Not my work at all, but this is interesting:
Michael O'Leary's Ryanair effectively paid no corporate tax in its 2009 financial year, despite generating record sales of nearly €3bn.
The low-cost airline -- now Europe's biggest -- ended up with a €1.5m tax refund, more than cancelling out the modest €425,000 it owed in taxes at year end, according to expert analysis of its financial statements carried out for the Sunday Independent last week.
And this despite the fact that:
Last week, Michael O'Leary announced that the airline was to pay a special dividend of €500m to its shareholders, with another €500m possibly paid out before 2013.
The money is there all right, but:
A key part of the tax reduction strategy was to offset allowances generated during its vast €4bn airplane-buying spree against its earnings. Ryanair was also able to legally avoid paying tax as, despite its record revenues, the company took a €220m hit on the value of its stake in Aer Lingus and used up various other tax allowances, according to financial information in its annual report. Ryanair subsequently reported a pre-tax loss of €180m for the year ending March 2009.
By using various allowances and accountancy methods, Ryanair has been able to keep its average corporate tax rate at well below the current 12.5 per cent Irish tax rate.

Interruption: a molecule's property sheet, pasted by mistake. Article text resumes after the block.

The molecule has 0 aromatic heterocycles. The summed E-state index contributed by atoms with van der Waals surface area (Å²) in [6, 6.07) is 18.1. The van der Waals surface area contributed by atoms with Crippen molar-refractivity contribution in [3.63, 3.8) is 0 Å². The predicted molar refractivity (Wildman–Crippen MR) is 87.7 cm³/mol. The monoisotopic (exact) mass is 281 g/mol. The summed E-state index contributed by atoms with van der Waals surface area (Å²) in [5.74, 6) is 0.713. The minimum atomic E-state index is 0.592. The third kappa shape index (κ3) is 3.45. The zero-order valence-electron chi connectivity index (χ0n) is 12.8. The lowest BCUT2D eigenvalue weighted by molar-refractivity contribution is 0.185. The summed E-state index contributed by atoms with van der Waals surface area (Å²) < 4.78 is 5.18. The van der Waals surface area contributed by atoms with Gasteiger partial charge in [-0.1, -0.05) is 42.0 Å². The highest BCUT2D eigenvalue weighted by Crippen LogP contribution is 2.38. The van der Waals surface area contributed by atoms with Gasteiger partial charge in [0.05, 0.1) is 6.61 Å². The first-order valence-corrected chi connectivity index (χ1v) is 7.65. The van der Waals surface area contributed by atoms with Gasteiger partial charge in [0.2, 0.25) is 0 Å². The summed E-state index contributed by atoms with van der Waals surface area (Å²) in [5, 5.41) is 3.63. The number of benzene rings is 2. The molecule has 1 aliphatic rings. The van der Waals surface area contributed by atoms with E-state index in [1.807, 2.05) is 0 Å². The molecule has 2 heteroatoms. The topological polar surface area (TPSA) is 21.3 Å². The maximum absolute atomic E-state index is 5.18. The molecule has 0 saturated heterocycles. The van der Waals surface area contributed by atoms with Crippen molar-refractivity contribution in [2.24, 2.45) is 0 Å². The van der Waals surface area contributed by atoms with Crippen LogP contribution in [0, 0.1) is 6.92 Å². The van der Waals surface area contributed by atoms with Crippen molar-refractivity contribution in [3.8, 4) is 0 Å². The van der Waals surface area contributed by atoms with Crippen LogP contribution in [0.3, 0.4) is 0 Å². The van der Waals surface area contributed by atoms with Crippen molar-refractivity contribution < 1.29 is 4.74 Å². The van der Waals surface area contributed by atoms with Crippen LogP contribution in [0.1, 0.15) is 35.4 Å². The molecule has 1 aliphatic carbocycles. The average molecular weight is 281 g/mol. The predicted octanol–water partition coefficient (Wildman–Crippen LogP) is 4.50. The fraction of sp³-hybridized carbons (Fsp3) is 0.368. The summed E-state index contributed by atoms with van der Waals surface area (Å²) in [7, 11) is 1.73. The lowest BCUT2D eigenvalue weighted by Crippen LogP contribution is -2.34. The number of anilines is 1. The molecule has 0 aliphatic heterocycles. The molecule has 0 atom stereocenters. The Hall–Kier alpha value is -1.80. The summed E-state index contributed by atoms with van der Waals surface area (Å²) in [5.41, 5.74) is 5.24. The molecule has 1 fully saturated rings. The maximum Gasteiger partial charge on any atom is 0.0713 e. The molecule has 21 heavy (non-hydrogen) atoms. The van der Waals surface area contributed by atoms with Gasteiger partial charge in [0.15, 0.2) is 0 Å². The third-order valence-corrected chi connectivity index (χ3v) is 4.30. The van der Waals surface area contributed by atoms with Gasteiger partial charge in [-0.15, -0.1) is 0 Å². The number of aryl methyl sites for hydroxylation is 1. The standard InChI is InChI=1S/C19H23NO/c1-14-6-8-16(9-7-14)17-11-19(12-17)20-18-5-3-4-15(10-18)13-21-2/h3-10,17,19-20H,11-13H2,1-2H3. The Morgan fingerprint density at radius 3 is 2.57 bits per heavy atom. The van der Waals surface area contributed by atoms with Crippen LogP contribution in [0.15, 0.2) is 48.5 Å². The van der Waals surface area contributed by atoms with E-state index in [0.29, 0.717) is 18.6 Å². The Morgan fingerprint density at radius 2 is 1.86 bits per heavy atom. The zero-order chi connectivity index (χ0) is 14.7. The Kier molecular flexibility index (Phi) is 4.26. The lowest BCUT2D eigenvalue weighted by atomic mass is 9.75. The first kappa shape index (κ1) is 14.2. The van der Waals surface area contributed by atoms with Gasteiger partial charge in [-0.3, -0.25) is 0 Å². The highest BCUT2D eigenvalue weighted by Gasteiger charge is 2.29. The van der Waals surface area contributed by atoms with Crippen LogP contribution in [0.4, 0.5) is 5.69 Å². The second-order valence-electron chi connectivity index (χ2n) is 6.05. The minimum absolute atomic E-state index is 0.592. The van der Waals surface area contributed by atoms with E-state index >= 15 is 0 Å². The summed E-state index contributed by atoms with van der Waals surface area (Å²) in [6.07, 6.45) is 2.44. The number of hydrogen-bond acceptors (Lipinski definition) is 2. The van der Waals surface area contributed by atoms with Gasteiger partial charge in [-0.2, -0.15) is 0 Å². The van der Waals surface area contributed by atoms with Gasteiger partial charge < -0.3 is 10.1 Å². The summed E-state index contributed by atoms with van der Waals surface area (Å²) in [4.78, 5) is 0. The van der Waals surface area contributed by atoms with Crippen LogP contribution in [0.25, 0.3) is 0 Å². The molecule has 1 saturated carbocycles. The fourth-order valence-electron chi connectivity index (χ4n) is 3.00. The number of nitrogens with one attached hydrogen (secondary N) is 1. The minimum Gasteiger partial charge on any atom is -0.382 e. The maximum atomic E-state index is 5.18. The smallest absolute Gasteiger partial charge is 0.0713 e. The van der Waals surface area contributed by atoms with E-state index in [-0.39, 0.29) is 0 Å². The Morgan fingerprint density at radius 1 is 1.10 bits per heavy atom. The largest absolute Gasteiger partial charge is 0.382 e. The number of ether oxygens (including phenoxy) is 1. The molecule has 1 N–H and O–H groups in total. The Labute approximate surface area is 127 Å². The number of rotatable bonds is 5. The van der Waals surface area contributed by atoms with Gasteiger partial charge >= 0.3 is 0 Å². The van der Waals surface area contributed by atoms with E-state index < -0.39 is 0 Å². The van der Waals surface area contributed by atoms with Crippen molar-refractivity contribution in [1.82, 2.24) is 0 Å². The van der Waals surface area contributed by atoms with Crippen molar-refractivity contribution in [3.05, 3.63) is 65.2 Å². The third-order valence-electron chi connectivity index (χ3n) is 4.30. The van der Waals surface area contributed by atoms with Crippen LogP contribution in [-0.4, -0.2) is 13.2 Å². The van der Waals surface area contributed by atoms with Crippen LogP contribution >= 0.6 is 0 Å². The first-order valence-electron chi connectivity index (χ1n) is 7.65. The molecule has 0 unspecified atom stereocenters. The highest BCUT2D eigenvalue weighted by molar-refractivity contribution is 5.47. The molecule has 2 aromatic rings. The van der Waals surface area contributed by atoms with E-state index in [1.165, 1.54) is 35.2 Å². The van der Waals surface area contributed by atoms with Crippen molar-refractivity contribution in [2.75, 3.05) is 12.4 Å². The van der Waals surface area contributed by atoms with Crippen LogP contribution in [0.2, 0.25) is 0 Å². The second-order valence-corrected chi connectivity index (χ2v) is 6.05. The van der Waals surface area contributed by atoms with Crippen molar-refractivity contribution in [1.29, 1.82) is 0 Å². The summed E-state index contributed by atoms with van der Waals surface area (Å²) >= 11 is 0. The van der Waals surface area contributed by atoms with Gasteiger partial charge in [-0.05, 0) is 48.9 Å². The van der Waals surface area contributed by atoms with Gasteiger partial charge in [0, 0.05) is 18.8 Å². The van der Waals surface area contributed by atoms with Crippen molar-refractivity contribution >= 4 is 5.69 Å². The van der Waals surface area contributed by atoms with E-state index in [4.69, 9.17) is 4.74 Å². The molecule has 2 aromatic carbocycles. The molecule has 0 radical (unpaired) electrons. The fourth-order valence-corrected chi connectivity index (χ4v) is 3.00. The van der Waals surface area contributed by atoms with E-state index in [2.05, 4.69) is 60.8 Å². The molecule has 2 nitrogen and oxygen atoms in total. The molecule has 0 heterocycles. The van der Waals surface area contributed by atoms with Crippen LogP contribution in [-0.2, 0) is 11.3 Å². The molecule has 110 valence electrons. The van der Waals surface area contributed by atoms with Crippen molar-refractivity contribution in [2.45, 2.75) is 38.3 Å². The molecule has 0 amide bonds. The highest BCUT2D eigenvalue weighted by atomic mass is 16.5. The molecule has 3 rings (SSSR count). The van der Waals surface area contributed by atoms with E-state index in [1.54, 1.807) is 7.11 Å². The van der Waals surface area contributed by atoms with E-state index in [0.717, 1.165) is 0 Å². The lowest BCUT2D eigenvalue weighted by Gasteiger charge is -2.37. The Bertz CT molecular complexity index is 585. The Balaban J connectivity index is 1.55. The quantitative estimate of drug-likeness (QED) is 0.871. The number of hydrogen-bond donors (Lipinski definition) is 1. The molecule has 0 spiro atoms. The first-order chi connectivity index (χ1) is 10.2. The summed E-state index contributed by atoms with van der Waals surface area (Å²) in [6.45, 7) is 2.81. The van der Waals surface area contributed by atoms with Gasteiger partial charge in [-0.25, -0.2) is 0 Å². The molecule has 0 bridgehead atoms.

While the year to March 2009 saw the airline pay no tax, other years were almost as low. Annual reports reveal it had an effective tax rate of just 3.4 per cent in 2007, with an effective tax rate of 9.4 per cent in 2006.
So, Ryanair is making money, making sales, expanding fast, paying dividends and not paying tax. That's the Clectic Tiger at play. And this is what the ConDems want for Northen Ireland even though:
Last week, [the Irish] Exchequer returns revealed the shocking state of government coffers. Corporation tax receipts have fallen off a cliff, with the latest projection suggesting that companies will pay 19 per cent less tax this year. Just €3.16bn is expected to be paid in corporation tax this year, down from €3.9bn last year.